Julie Albright-Stand Up for Yourself and What You Believe In
Honestly, I feel like Julie is an updated Samantha. A lot of the message in the Samantha books was that women are capable-for example, Cornelia is a suffragist. Eventually, Samantha, despite her grandmother's disagreement with the cause, comes to agree with her. Sam always stands up for causes she believes in, including the vote.
I'm not sure what kind of person Samantha would have become if she had been a real person-Sam is a very smart girl, but I don't know what kind of opportunities she'll meet with. The sad truth is that she probably didn't go on to have her own career.
Julie's stories promote the same message-stand up for what you believe in. Additionally, she clearly shows that women are capable. Her mother gets a divorce and supports herself. Julie disobeys her coach to become the only girl on the boy's basketball team. Julie and Samantha concern themselves with very similar causes.
However, Julie has so much more potential. Not because Sam wasn't just as smart and just as strong-she was, perhaps even more so. But Sam lived during a time when there were very clear expectations for women. Julie lived in a very exciting time. Women still faced discrimination (and still do today, by the way) but the amount of change going on makes a person almost believe that Julie will be president, just like she hoped at the end of her series. She stood up for herself, for a cause she believed in through gathering signatures and participating in the political process, and she won. Who knows what other things she might win? The future is so open for her. I think it is that sense of hope, of the possibility of change for the better, that I most want to imbue my own children with when I have them. There will always be problems in society. But we as a species will always progress as long as there are people willing to work to make a change. That sense of hope is very important for any social cause.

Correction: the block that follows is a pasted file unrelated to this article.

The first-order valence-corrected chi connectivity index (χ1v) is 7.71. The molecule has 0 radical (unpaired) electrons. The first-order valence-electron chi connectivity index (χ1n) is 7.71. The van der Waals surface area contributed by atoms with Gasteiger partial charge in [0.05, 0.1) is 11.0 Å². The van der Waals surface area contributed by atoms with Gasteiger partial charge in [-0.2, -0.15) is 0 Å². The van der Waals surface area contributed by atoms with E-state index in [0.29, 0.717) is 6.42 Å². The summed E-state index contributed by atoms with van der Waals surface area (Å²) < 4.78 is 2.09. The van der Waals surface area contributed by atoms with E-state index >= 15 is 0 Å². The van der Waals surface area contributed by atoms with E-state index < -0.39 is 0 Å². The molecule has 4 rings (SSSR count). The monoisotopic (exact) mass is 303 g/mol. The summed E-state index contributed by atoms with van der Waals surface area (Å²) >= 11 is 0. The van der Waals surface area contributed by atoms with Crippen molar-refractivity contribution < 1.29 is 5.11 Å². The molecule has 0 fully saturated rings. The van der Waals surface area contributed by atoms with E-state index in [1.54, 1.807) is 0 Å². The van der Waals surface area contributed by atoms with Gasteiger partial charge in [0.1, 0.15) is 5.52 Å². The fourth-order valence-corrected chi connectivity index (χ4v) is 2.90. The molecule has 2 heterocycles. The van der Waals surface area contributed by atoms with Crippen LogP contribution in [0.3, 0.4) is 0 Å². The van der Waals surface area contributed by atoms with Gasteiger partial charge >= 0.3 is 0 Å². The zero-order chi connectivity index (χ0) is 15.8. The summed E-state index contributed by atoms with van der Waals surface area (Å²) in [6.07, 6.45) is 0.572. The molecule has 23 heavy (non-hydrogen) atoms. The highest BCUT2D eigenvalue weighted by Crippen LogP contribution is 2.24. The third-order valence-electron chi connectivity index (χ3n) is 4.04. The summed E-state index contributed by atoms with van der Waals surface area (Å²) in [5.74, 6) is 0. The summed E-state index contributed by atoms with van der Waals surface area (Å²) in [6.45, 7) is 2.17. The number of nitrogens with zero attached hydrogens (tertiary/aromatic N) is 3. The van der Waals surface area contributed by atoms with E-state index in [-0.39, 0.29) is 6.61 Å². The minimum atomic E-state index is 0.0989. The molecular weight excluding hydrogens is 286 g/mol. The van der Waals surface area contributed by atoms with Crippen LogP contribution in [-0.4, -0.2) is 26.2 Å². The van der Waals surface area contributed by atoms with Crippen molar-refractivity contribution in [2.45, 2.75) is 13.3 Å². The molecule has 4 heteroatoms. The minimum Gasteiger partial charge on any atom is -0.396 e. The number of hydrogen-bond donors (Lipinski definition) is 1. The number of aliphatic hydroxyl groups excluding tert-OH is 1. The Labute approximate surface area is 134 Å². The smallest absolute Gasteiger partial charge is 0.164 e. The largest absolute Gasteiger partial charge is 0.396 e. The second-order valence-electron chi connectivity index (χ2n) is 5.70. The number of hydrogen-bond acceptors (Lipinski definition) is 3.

The dolls and their stories have so much potential when it comes to teaching lessons to children-and to adults who, like me, sometimes need a remedial course in life. Not all of the lessons I went over are necessarily feminist lessons, but they are all valuable and worthwhile for anyone to learn. I won't pretend that the dolls or the company is perfect, but something doesn't need to be perfect for us to learn from it. These, along with the lessons for Samantha, Addy, Kirsten, Felicity, and Molly talked about in the HuffPo article, are what I learned from the American Girl books.